Research from Dubai's largest bank said selling prices in the UAE fell at fastest rate since 2009
Selling prices in the UAE fell at the fastest rate since the 2009 global economic downtown in November even as firms were cutting output prices, according to new statistics from Emirates NBD’s seasonally-adjusted Purchasing Managers’ Index (PMI).
Improved demand and expectations of further increases in new orders led to business confidence remaining high in November, only slightly lower than October’s high, the latest monthly report said.
According to Khaija Haque, the head of MENA research at Emirates NBD, the fact that input costs rose at the fastest rate since January “speaks to the challenging business environment and the pressure this is putting on firms to compete on price.”
However, steep price discounting helped firms secure new work over the course of the month, which Haque said helped support domestic demand. Both output and new work rose at a fast pace in November compared to October.
“Firmer export demand also contributed to overall new orders growth in November, with new export orders rising at the fastest pace in four months,” Haque added. “Some business reported increased orders from other GCC countries in particular.”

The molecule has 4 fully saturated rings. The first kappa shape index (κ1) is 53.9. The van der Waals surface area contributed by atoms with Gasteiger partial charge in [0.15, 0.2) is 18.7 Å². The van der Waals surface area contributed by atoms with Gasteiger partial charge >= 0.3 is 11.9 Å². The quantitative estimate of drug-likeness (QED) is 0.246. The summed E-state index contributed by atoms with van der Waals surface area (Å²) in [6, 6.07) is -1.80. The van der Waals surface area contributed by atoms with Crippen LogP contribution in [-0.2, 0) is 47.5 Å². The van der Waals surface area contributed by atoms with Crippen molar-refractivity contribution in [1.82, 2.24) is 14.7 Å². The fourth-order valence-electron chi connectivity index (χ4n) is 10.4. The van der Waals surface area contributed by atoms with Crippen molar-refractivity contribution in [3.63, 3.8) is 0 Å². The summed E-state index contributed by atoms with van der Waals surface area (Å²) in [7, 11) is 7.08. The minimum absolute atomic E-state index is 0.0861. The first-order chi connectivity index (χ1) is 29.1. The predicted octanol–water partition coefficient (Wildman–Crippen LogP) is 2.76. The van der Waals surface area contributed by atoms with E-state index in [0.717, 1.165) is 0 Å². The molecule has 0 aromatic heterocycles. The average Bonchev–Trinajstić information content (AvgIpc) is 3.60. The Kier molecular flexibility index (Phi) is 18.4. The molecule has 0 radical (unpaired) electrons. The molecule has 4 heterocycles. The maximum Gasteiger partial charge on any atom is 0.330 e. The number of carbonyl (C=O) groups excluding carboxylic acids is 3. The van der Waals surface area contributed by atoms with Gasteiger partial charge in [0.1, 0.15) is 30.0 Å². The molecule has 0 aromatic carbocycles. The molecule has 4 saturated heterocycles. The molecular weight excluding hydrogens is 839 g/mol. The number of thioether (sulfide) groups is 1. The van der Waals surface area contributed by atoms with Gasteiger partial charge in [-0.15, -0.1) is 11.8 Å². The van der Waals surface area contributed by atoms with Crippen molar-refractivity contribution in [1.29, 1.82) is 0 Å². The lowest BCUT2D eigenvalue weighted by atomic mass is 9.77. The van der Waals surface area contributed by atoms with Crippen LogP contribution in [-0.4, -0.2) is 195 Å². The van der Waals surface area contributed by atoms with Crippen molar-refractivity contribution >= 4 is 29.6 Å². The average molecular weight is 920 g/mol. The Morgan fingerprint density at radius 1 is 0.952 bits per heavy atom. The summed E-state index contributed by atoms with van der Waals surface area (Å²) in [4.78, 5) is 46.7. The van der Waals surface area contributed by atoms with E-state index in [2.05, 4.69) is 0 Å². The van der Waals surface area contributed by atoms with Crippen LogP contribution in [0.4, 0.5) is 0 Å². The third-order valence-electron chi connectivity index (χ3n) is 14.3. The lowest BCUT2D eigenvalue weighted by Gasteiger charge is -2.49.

The fall in output prices was recorded in spite of a pick-up in the rate of cost inflation, with overall input prices rising to the greatest extent since the introduction of value-added taxes in January. According to Emirates NBD, the rise in overall input costs was driven by higher purchase prices, which respondents linked to increased costs in raw materials and higher prices charged by wholesalers.
Additionally, rising output requirements led to non-oil companies increasing their purchasing activity and employment in November. Input buying increases sharply, and at the fastest pace year-to-date.
Employment, however rose only modestly as firms attempted to limit costs.
The data from Emirates NBD also indicated that suppliers’ delivery times continued to improve as companies reported improved service from regular vendors. That said, lead times were found to have shortened.